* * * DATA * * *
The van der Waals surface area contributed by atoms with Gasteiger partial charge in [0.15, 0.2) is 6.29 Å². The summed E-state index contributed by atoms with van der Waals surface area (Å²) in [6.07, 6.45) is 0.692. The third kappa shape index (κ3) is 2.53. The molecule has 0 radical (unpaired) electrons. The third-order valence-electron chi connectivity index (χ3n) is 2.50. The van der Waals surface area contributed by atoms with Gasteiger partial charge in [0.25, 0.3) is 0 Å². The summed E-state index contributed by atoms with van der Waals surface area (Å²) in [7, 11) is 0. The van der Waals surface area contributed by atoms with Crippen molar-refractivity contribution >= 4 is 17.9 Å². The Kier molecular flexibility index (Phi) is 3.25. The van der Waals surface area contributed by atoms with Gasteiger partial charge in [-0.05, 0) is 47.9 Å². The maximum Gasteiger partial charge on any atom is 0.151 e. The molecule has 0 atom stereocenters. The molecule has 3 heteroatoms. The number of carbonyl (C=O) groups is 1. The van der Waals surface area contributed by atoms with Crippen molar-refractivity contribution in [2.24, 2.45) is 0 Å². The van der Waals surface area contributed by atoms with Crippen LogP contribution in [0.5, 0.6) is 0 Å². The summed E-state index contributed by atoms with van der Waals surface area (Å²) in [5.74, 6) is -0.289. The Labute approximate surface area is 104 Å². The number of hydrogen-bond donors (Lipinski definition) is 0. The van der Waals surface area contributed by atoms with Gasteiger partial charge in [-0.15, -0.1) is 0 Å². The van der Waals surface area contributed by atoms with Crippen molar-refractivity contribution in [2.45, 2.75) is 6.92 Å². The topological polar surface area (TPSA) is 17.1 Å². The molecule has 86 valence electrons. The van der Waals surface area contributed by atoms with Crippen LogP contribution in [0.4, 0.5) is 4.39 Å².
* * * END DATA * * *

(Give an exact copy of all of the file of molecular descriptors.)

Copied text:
The van der Waals surface area contributed by atoms with Gasteiger partial charge in [0.15, 0.2) is 6.29 Å². The summed E-state index contributed by atoms with van der Waals surface area (Å²) in [6.07, 6.45) is 0.692. The third kappa shape index (κ3) is 2.53. The molecule has 0 radical (unpaired) electrons. The third-order valence-electron chi connectivity index (χ3n) is 2.50. The van der Waals surface area contributed by atoms with Gasteiger partial charge in [0.25, 0.3) is 0 Å². The summed E-state index contributed by atoms with van der Waals surface area (Å²) in [7, 11) is 0. The van der Waals surface area contributed by atoms with Crippen molar-refractivity contribution >= 4 is 17.9 Å². The Kier molecular flexibility index (Phi) is 3.25. The van der Waals surface area contributed by atoms with Gasteiger partial charge in [-0.05, 0) is 47.9 Å². The maximum Gasteiger partial charge on any atom is 0.151 e. The molecule has 0 atom stereocenters. The molecule has 3 heteroatoms. The number of carbonyl (C=O) groups is 1. The van der Waals surface area contributed by atoms with Crippen molar-refractivity contribution in [2.24, 2.45) is 0 Å². The van der Waals surface area contributed by atoms with Crippen LogP contribution in [0.5, 0.6) is 0 Å². The summed E-state index contributed by atoms with van der Waals surface area (Å²) in [5.74, 6) is -0.289. The Labute approximate surface area is 104 Å². The number of hydrogen-bond donors (Lipinski definition) is 0. The van der Waals surface area contributed by atoms with Gasteiger partial charge in [-0.15, -0.1) is 0 Å². The van der Waals surface area contributed by atoms with Crippen molar-refractivity contribution in [2.45, 2.75) is 6.92 Å². The topological polar surface area (TPSA) is 17.1 Å². The molecule has 86 valence electrons. The van der Waals surface area contributed by atoms with Crippen LogP contribution in [0.4, 0.5) is 4.39 Å².